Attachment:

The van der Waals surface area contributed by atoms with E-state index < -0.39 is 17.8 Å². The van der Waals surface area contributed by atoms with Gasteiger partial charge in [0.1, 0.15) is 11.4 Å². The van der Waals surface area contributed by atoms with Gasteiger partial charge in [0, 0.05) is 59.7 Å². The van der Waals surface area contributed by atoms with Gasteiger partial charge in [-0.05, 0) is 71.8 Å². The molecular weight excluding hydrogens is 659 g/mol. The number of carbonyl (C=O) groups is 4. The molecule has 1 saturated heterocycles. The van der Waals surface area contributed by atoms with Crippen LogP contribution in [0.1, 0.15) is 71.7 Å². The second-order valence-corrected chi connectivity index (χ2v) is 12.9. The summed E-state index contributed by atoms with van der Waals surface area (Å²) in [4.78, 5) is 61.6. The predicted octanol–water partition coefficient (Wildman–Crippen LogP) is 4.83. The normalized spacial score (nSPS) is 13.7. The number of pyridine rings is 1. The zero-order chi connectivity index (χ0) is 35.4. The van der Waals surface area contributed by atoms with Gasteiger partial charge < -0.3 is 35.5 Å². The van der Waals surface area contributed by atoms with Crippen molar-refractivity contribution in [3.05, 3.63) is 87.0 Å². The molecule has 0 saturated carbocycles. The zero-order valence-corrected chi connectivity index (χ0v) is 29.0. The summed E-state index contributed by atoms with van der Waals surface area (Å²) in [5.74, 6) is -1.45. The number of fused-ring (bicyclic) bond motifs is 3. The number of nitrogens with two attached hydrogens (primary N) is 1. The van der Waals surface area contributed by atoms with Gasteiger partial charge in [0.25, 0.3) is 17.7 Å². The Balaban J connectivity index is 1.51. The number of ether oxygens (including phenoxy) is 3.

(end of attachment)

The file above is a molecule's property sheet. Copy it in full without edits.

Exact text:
The van der Waals surface area contributed by atoms with E-state index < -0.39 is 17.8 Å². The van der Waals surface area contributed by atoms with Gasteiger partial charge in [0.1, 0.15) is 11.4 Å². The van der Waals surface area contributed by atoms with Gasteiger partial charge in [0, 0.05) is 59.7 Å². The van der Waals surface area contributed by atoms with Gasteiger partial charge in [-0.05, 0) is 71.8 Å². The molecular weight excluding hydrogens is 659 g/mol. The number of carbonyl (C=O) groups is 4. The molecule has 1 saturated heterocycles. The van der Waals surface area contributed by atoms with Crippen LogP contribution in [0.1, 0.15) is 71.7 Å². The second-order valence-corrected chi connectivity index (χ2v) is 12.9. The summed E-state index contributed by atoms with van der Waals surface area (Å²) in [4.78, 5) is 61.6. The predicted octanol–water partition coefficient (Wildman–Crippen LogP) is 4.83. The normalized spacial score (nSPS) is 13.7. The number of pyridine rings is 1. The zero-order chi connectivity index (χ0) is 35.4. The van der Waals surface area contributed by atoms with Gasteiger partial charge < -0.3 is 35.5 Å². The van der Waals surface area contributed by atoms with Crippen molar-refractivity contribution in [3.05, 3.63) is 87.0 Å². The molecule has 0 saturated carbocycles. The zero-order valence-corrected chi connectivity index (χ0v) is 29.0. The summed E-state index contributed by atoms with van der Waals surface area (Å²) in [5.74, 6) is -1.45. The number of fused-ring (bicyclic) bond motifs is 3. The number of nitrogens with two attached hydrogens (primary N) is 1. The van der Waals surface area contributed by atoms with Gasteiger partial charge in [0.25, 0.3) is 17.7 Å². The Balaban J connectivity index is 1.51. The number of ether oxygens (including phenoxy) is 3.